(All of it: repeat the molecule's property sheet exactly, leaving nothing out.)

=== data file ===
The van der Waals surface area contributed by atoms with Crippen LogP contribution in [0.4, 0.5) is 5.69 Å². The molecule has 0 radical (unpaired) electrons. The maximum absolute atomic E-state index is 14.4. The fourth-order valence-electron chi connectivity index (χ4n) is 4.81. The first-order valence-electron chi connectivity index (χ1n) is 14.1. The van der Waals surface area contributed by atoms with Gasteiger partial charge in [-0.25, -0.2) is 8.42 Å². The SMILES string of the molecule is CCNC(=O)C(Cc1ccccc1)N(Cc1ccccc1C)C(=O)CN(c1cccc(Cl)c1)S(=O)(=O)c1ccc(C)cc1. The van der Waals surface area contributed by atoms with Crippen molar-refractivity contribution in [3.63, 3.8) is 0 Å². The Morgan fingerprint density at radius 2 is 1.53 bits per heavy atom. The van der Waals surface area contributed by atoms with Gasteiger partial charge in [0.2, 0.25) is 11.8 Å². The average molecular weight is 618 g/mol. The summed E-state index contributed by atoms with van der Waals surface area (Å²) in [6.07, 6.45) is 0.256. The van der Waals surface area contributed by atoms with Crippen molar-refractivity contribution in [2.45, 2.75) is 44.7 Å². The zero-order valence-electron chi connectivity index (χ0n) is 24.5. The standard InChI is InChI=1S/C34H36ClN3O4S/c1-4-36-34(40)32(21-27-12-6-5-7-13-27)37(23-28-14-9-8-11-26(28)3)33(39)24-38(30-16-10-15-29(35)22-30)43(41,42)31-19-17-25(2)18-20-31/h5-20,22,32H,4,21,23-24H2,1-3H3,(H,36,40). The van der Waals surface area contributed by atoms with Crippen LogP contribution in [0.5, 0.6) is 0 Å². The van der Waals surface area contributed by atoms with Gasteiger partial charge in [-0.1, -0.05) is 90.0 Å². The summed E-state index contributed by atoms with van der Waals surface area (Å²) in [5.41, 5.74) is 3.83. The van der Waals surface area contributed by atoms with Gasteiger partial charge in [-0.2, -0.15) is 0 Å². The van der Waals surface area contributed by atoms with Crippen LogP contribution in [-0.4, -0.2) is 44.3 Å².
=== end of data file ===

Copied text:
The van der Waals surface area contributed by atoms with Crippen LogP contribution in [0.4, 0.5) is 5.69 Å². The molecule has 0 radical (unpaired) electrons. The maximum absolute atomic E-state index is 14.4. The fourth-order valence-electron chi connectivity index (χ4n) is 4.81. The first-order valence-electron chi connectivity index (χ1n) is 14.1. The van der Waals surface area contributed by atoms with Gasteiger partial charge in [-0.25, -0.2) is 8.42 Å². The SMILES string of the molecule is CCNC(=O)C(Cc1ccccc1)N(Cc1ccccc1C)C(=O)CN(c1cccc(Cl)c1)S(=O)(=O)c1ccc(C)cc1. The van der Waals surface area contributed by atoms with Crippen molar-refractivity contribution in [3.63, 3.8) is 0 Å². The Morgan fingerprint density at radius 2 is 1.53 bits per heavy atom. The van der Waals surface area contributed by atoms with Gasteiger partial charge in [0.2, 0.25) is 11.8 Å². The average molecular weight is 618 g/mol. The summed E-state index contributed by atoms with van der Waals surface area (Å²) in [6.07, 6.45) is 0.256. The van der Waals surface area contributed by atoms with Crippen molar-refractivity contribution in [2.45, 2.75) is 44.7 Å². The zero-order valence-electron chi connectivity index (χ0n) is 24.5. The standard InChI is InChI=1S/C34H36ClN3O4S/c1-4-36-34(40)32(21-27-12-6-5-7-13-27)37(23-28-14-9-8-11-26(28)3)33(39)24-38(30-16-10-15-29(35)22-30)43(41,42)31-19-17-25(2)18-20-31/h5-20,22,32H,4,21,23-24H2,1-3H3,(H,36,40). The van der Waals surface area contributed by atoms with Crippen LogP contribution in [0.5, 0.6) is 0 Å². The van der Waals surface area contributed by atoms with Gasteiger partial charge in [-0.1, -0.05) is 90.0 Å². The summed E-state index contributed by atoms with van der Waals surface area (Å²) in [5.41, 5.74) is 3.83. The van der Waals surface area contributed by atoms with Gasteiger partial charge in [-0.2, -0.15) is 0 Å². The van der Waals surface area contributed by atoms with Crippen LogP contribution in [-0.4, -0.2) is 44.3 Å².